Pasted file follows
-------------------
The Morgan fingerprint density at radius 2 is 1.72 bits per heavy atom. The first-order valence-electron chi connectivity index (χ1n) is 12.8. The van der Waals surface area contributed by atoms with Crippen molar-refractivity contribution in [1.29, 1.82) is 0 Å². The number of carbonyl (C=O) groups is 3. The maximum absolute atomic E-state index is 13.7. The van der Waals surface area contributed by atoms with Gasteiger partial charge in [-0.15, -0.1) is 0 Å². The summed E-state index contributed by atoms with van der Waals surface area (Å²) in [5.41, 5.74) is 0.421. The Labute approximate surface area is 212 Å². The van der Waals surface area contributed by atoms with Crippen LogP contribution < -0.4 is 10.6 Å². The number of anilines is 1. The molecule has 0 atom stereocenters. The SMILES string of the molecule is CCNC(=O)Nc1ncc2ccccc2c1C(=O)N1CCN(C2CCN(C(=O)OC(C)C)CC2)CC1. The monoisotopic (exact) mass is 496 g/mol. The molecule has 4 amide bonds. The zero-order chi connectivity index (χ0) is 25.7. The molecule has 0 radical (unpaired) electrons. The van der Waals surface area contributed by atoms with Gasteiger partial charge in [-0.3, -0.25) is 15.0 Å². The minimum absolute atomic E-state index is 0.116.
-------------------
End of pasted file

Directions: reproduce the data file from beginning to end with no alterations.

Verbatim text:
The Morgan fingerprint density at radius 2 is 1.72 bits per heavy atom. The first-order valence-electron chi connectivity index (χ1n) is 12.8. The van der Waals surface area contributed by atoms with Crippen molar-refractivity contribution in [1.29, 1.82) is 0 Å². The number of carbonyl (C=O) groups is 3. The maximum absolute atomic E-state index is 13.7. The van der Waals surface area contributed by atoms with Gasteiger partial charge in [-0.15, -0.1) is 0 Å². The summed E-state index contributed by atoms with van der Waals surface area (Å²) in [5.41, 5.74) is 0.421. The Labute approximate surface area is 212 Å². The van der Waals surface area contributed by atoms with Crippen LogP contribution < -0.4 is 10.6 Å². The number of anilines is 1. The molecule has 0 atom stereocenters. The SMILES string of the molecule is CCNC(=O)Nc1ncc2ccccc2c1C(=O)N1CCN(C2CCN(C(=O)OC(C)C)CC2)CC1. The monoisotopic (exact) mass is 496 g/mol. The molecule has 4 amide bonds. The zero-order chi connectivity index (χ0) is 25.7. The molecule has 0 radical (unpaired) electrons. The van der Waals surface area contributed by atoms with Gasteiger partial charge in [-0.3, -0.25) is 15.0 Å². The minimum absolute atomic E-state index is 0.116.